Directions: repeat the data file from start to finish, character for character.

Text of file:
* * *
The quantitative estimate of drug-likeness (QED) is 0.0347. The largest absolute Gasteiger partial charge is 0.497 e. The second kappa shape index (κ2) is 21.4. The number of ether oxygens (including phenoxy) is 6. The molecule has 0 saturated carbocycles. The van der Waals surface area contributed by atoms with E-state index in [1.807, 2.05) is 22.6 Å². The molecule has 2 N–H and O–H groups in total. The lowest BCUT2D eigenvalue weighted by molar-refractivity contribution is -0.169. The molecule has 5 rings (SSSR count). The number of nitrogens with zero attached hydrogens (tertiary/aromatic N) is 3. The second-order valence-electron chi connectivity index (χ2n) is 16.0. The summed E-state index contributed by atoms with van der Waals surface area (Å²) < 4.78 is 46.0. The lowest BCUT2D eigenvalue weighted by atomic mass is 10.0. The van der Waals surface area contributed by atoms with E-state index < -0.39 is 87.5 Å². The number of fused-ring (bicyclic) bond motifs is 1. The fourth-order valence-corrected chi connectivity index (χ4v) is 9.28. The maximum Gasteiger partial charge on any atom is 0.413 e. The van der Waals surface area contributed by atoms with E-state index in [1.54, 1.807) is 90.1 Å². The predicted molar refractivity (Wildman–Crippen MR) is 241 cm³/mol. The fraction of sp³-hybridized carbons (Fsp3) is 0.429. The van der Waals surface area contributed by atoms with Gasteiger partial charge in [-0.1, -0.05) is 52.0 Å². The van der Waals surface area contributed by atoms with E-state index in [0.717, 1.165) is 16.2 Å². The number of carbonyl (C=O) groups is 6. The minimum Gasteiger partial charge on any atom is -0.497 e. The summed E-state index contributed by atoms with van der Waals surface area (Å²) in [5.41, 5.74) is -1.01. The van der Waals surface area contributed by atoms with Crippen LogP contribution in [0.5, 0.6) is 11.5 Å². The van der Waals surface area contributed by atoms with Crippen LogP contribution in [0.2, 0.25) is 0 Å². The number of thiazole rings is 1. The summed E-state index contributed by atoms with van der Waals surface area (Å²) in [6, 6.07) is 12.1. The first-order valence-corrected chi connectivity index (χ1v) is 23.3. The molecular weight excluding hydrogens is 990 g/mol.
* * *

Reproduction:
The quantitative estimate of drug-likeness (QED) is 0.0347. The largest absolute Gasteiger partial charge is 0.497 e. The second kappa shape index (κ2) is 21.4. The number of ether oxygens (including phenoxy) is 6. The molecule has 0 saturated carbocycles. The van der Waals surface area contributed by atoms with E-state index in [1.807, 2.05) is 22.6 Å². The molecule has 2 N–H and O–H groups in total. The lowest BCUT2D eigenvalue weighted by molar-refractivity contribution is -0.169. The molecule has 5 rings (SSSR count). The number of nitrogens with zero attached hydrogens (tertiary/aromatic N) is 3. The second-order valence-electron chi connectivity index (χ2n) is 16.0. The summed E-state index contributed by atoms with van der Waals surface area (Å²) < 4.78 is 46.0. The lowest BCUT2D eigenvalue weighted by atomic mass is 10.0. The van der Waals surface area contributed by atoms with E-state index < -0.39 is 87.5 Å². The number of fused-ring (bicyclic) bond motifs is 1. The fourth-order valence-corrected chi connectivity index (χ4v) is 9.28. The maximum Gasteiger partial charge on any atom is 0.413 e. The van der Waals surface area contributed by atoms with E-state index in [1.54, 1.807) is 90.1 Å². The predicted molar refractivity (Wildman–Crippen MR) is 241 cm³/mol. The fraction of sp³-hybridized carbons (Fsp3) is 0.429. The van der Waals surface area contributed by atoms with Gasteiger partial charge in [-0.1, -0.05) is 52.0 Å². The van der Waals surface area contributed by atoms with E-state index in [0.717, 1.165) is 16.2 Å². The number of carbonyl (C=O) groups is 6. The minimum Gasteiger partial charge on any atom is -0.497 e. The summed E-state index contributed by atoms with van der Waals surface area (Å²) in [5.41, 5.74) is -1.01. The van der Waals surface area contributed by atoms with Crippen LogP contribution in [0.5, 0.6) is 11.5 Å². The van der Waals surface area contributed by atoms with Crippen LogP contribution in [0.2, 0.25) is 0 Å². The number of thiazole rings is 1. The summed E-state index contributed by atoms with van der Waals surface area (Å²) in [6, 6.07) is 12.1. The first-order valence-corrected chi connectivity index (χ1v) is 23.3. The molecular weight excluding hydrogens is 990 g/mol.